Blog: 2015 October

Avoid wrongly scoped injections with a custom Ninject kernel

October 22, 2015, (updated on February 19, 2016), Software Development

I’m currently working on a large project where different teams implement assemblies which are consumed by other teams. We use Ninject for dependency injection: Each assembly has a Ninject module class which registers the available interface-to-implemenation bindings. At the moment, the consumers of these assemblies just know what module classes to load and what interfaces to inject into own objects like ASP.NET controllers or own service objects, but nothing about the scope of the injected objects. Recently we had some nasty runtime errors, because a consumer of one of these assemblies injected a per-request scoped object into a singleton-scoped object. […] Read more...

Tags: , , , ,

Getting started with Entity Framework Code First Migrations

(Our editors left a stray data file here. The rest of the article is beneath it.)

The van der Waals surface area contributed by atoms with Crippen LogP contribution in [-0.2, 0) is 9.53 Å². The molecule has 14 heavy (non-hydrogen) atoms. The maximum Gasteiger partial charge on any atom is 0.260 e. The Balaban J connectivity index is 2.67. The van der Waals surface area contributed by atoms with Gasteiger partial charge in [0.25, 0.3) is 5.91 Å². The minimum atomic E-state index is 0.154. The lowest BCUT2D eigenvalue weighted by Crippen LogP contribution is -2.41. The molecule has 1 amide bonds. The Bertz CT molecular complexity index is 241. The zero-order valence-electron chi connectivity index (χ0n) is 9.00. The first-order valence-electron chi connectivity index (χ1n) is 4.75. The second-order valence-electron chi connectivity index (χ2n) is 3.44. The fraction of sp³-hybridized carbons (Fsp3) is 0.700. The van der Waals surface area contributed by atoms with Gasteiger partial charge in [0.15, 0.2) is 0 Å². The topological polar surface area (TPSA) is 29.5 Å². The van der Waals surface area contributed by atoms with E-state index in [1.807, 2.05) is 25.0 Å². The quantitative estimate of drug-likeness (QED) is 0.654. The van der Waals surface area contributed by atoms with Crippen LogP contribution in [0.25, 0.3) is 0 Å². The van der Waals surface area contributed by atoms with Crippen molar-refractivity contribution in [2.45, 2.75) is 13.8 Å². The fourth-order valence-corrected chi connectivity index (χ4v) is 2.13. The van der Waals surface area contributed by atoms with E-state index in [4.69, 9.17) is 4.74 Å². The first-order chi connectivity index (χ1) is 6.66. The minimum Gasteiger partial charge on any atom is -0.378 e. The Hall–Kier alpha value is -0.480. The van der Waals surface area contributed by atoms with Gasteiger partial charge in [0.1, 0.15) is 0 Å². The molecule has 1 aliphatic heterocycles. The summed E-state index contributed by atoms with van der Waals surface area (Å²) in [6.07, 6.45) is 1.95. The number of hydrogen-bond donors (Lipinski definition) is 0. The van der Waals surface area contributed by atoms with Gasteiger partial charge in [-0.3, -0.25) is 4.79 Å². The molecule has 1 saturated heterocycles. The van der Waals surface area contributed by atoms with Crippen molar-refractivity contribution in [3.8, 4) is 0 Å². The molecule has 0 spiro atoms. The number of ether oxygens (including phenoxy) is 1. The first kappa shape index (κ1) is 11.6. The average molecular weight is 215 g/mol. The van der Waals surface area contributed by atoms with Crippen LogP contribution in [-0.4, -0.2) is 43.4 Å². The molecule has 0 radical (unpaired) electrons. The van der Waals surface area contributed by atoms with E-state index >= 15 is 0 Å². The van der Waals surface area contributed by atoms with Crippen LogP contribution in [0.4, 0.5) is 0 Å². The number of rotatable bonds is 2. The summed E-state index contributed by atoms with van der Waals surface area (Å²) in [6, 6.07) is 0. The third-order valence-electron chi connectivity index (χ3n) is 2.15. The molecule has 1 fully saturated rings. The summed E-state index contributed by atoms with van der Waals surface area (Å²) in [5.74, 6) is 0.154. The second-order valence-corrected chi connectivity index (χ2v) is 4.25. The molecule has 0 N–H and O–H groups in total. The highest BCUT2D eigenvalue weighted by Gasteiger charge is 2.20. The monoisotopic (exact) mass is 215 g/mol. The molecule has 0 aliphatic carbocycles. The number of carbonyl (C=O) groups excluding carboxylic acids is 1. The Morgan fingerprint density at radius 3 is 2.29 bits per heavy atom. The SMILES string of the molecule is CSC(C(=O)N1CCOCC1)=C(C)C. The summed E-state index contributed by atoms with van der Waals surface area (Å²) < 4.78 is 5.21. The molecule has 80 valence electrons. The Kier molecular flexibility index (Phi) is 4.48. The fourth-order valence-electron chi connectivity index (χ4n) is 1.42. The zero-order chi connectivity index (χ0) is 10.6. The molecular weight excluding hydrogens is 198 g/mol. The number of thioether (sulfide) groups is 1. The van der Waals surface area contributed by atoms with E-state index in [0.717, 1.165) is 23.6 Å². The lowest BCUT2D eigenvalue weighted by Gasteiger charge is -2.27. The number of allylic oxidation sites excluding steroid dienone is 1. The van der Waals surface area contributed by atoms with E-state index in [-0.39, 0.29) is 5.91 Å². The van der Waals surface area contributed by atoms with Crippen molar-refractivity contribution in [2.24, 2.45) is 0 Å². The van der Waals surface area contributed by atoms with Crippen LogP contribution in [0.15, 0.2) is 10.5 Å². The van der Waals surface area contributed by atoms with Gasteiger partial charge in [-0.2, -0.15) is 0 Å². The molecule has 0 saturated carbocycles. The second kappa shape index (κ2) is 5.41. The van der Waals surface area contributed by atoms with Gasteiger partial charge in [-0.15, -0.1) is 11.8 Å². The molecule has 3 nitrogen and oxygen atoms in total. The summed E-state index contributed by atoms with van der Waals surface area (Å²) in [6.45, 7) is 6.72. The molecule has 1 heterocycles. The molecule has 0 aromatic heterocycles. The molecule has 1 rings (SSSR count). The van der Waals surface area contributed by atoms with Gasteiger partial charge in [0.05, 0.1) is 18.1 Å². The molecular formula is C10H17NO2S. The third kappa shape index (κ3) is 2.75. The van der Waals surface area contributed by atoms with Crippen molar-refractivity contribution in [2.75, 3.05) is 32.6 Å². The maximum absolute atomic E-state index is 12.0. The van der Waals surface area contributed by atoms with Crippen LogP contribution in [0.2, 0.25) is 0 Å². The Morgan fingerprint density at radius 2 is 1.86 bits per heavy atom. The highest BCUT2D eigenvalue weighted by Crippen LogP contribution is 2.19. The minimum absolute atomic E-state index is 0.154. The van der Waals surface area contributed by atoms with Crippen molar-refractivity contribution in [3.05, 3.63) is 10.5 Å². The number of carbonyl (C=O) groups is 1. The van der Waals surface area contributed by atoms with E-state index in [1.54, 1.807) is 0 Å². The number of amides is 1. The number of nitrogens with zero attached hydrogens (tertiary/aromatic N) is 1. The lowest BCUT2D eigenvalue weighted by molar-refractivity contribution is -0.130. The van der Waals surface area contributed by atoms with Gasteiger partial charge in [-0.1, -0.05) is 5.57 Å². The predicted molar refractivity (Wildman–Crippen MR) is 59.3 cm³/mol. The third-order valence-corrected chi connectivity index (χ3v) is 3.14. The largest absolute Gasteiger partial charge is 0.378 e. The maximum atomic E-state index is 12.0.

October 12, 2015, (updated on October 17, 2015), Software Development

The following post describes the steps to setup and use Entity Framework Code First Migrations. For more information read this Microsoft page. The sample application shown in this article can be found on GitHub. Initial setup Listed below are the steps to setup a new project with an Entity Framework context, an entity class and an initial migration: Create a new data access project (C# library project) in your solution Open the Package Manager Console in the Visual Studio menu Tools > NuGet Package Manager > Package Manager Console. In the console window, select the previously created data access project […] Read more...

Tags: , , , , , ,

How to implement an enum with string values in TypeScript

I currently work an a single-page application (SPA), where we use TypeScript to access web services. In some places, the sent and received data structures use enums to describe the range of allowed values. I tried to use the enums from TypeScript to access the web services in a strongly typed way: export interface PersonDto { language: Language; } export enum Language { English, German, French, Itialian } When serializing a PersonDto instance to JSON, the language field is converted to a number and not a string as required by the web service API: var person = <PersonDto> { language: […] Read more...


  Page 1 of 1